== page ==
Dad died three months ago.
A few days before he passed, I got to spend some precious time alone with him; it was a hard, painful, beautiful day of reckoning and reconnecting. For the first time ever, Dad was fully transparent with me about his joys, regrets, hopes, doubts, and his many fears.
I drove home at the end of that day, sat in my truck and sobbed like a wounded child.
I cried because Dad was dying and all I could do was embrace that awful truth. I also cried for how my new understanding of him felt like a cruel gift wrapped in mockery, a gift that seemed both too little and too late.
Why had he waited almost fifty years to offer me an honest glimpse into his soul, and what was I supposed to do with that now? Thirty, twenty, or even one year ago, and that gift would have been useful. Perhaps then I could have better loved the man who so often confounded me with his stubborn silence and passivity. If only I would have better known him, then perhaps we could have avoided the many pitfalls that had sabotaged our relationship over the years.
But, perhaps, I was crying because of my own guilt. I’d never really tried to understand him.
“Well, isn’t that freaking convenient!” my cousin, Randy, yells at the television.
Elizabeth Warren, who had once been the frontrunner, just ended her presidential bid and she’s offering a thinly veiled explanation for her demise.
“What are you talking about?” I ask.
“Oh,” Randy pipes up in an awful impersonation that, to me, sounds like a drunken fairy godmother, “They didn’t let me be president because I’m a girl! Waaaaaa!” Randy finishes off his beer and slams down the empty mug. “God, I’m so sick of it.”
Randy is an over-the-top Trump supporter. Like many Trump supporters, he owns no stock; he survives paycheck to paycheck, and he will probably die owing more than he’s worth. Randy squeaked by in high school. He doesn’t read books. He’s been married, divorced, and filed bankruptcy twice; but he still gets by okay because he’s not afraid to get up every day and work hard at his job where he makes slightly more than a livable wage.
Randy is a fairly average guy here in West Virginia. Perhaps that’s why I’ve never understood his extreme passion for a president who seems incapable of understanding the struggles of the working poor. The president’s economic and social policies fail to offer much (if anything at all) to people like Randy. How, then, has my cousin been duped into voting against his own self-interests? Is he really just that ignorant?
As we watch the news of Elizabeth Warren’s forfeit, I’m hardly prepared for the gift that Randy is about to hand me.
“So, you don’t think sexism is a real thing in America?” I ask.
“Of course it’s real,” Randy fires back. “But it’s also just another excuse.”
“Meaning what, exactly?”
“All those freaking liberals want excuses to hand out like participation trophies,” he says. “She doesn’t get to be president because she’s a woman. That guy didn’t get the job because he’s black. Somebody didn’t treat them right because they’re gay. All these people want an excuse when things don’t go their way. But guess what—when things don’t work out for me, I don’t get an excuse. When I fail, it’s just because I’m a poor, lazy dumbass who just wasn’t good enough!”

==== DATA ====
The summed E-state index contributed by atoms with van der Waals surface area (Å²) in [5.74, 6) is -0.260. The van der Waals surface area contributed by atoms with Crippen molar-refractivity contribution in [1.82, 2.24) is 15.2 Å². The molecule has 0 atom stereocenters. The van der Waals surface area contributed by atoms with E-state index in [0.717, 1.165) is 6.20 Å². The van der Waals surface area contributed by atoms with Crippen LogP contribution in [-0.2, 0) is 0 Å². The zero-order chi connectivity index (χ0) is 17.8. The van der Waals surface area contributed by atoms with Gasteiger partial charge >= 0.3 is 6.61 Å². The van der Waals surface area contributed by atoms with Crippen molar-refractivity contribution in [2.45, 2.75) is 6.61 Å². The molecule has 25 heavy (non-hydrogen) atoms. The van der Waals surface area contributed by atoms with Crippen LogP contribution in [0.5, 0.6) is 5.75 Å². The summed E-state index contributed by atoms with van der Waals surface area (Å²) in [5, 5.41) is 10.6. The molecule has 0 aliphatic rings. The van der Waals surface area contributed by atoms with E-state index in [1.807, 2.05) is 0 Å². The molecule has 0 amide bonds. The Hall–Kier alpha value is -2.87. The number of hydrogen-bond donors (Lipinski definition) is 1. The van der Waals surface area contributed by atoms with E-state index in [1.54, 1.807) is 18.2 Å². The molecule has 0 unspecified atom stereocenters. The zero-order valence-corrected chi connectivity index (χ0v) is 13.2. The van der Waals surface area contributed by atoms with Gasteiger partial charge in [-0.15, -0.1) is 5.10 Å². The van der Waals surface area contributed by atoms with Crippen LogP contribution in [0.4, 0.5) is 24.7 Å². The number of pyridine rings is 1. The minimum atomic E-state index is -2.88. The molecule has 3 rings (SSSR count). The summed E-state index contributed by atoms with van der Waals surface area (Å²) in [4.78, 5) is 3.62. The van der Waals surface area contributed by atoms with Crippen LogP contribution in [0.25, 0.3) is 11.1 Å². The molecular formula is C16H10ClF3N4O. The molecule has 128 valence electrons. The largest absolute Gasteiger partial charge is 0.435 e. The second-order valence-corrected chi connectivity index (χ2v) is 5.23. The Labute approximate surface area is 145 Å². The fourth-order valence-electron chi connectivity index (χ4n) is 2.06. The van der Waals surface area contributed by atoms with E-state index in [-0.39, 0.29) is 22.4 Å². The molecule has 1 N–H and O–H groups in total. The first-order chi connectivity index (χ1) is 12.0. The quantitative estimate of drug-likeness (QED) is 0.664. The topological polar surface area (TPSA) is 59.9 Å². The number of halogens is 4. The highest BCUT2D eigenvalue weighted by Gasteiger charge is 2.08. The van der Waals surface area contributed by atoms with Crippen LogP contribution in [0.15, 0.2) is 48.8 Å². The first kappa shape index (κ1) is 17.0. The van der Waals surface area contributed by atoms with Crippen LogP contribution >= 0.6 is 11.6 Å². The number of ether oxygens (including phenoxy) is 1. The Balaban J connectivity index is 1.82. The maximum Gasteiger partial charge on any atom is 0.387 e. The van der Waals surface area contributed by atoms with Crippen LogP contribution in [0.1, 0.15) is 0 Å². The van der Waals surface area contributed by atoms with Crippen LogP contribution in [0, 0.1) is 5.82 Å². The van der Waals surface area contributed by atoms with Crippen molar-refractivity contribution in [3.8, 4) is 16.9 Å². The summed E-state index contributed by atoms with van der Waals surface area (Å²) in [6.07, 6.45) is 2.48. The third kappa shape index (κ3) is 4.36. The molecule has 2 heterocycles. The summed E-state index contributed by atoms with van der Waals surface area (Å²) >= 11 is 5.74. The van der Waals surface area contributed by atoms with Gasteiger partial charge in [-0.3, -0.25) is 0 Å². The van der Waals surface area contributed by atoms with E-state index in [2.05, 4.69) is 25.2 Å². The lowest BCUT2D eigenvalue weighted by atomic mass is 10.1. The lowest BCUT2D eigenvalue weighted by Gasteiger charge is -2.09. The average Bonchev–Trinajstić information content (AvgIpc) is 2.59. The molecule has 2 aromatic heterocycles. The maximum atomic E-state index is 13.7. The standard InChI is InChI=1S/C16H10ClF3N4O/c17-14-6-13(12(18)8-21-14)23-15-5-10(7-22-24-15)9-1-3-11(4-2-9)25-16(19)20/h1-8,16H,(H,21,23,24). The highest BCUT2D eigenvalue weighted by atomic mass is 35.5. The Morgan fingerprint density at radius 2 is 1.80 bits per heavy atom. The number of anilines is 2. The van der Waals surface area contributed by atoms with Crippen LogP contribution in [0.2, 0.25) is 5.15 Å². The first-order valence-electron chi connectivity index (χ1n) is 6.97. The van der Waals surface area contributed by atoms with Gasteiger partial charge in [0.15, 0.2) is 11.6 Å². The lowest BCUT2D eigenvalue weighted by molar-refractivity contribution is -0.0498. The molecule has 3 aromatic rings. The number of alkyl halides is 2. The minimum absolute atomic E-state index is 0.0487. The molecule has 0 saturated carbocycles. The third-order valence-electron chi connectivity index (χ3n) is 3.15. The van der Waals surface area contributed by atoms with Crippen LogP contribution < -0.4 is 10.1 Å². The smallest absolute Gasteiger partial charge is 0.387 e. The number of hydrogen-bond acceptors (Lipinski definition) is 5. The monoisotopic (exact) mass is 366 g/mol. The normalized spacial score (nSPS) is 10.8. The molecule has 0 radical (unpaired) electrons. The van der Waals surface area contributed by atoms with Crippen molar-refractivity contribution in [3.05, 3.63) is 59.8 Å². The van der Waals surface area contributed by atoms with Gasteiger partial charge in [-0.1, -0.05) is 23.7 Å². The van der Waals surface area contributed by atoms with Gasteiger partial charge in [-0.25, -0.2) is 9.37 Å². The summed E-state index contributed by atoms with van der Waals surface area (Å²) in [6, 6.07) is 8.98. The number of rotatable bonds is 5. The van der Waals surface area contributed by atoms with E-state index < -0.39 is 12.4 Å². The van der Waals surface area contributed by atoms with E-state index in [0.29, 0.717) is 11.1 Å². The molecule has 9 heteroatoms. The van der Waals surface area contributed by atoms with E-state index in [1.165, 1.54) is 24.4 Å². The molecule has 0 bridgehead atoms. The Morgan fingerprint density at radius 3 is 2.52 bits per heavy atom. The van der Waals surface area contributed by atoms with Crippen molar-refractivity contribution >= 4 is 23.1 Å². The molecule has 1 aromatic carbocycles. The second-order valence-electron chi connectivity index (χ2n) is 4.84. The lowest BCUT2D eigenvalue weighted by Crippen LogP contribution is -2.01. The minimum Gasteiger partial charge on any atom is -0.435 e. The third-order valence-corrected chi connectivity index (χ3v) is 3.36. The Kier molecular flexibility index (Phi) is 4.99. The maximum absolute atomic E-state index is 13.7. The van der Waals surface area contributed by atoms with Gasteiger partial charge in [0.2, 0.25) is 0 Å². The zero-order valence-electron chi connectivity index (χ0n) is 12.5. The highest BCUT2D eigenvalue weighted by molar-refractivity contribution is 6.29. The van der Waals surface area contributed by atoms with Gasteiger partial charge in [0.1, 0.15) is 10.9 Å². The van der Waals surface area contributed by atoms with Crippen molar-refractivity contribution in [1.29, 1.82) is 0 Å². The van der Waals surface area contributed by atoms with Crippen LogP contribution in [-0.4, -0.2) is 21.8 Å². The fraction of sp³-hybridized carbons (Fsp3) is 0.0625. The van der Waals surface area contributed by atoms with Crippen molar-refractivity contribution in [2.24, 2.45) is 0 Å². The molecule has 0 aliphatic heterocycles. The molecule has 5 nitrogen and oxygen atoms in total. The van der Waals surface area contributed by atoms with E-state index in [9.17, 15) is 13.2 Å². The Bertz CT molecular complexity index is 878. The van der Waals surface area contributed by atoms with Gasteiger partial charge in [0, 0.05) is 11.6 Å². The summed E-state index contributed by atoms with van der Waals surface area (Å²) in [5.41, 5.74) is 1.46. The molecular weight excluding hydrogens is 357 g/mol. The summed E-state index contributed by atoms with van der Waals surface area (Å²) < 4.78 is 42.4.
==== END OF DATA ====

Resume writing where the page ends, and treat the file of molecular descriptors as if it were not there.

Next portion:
And there it is: the truth about Randy and so many like him.
Donald Trump has somehow tapped into the decades of frustration and failure my cousin and many poor whites have experienced. Although I completely disagree with Randy, I’m beginning to understand him. While many point out the president’s disturbing rhetoric as being racist, xenophobic, misogynistic … (the list goes on), Randy sees something else entirely. He sees Donald Trump as his defender in a land of no excuses, a place where no one gets special treatment because of their gender, race, or sexuality. Randy’s never received special treatment or the luxury of excuses, so why should anyone else?
To be clear, I’m not aiming to champion or even condone this attitude. However, I am hoping to shed some light into what seems a heart of darkness.
Understanding where Randy is coming from equips me to better navigate some hard—and necessary!—discussions … while salvaging our relationship.
Two days after my time with Dad, he became almost completely unresponsive. I could do little more than sit and watch him slowly drift away to whatever awaits us all on that other shore.
To be honest, I felt robbed.
God, how I wished I’d had just bit more time with him. With all he’d shared on his final day of lucidity, we surely could have patched a great many potholes on the road we’d been traveling together.
If only …
Right now, many of our relationships are under assault by American politics. However, what if we all gave just a little effort toward understanding that person who’s become the adversary? What if we quit trying to prove each other wrong and, instead, tried to see something that we’ve all been missing? What if we actually tried to identify the source of our opponent’s passion rather than simply dismissing it and them?
What if we could be better than the people we elect?
What if we were all bold enough to shine a light into the darkness, risk a little grace, and find our way out of this mess … together?
It might have come a bit late, but Dad showed me how to do just that by lifting the veil that surrounded his heart. For a brief moment, I saw the real man instead of my assumptions, and I am blessed by that gift.
Friends, it’s not too late.
You want to help heal our nation? Share this and encourage some hard, honest discussions with a little peace, love, and understanding.
*(Randy is a composite character representing several of my friends and family members.)
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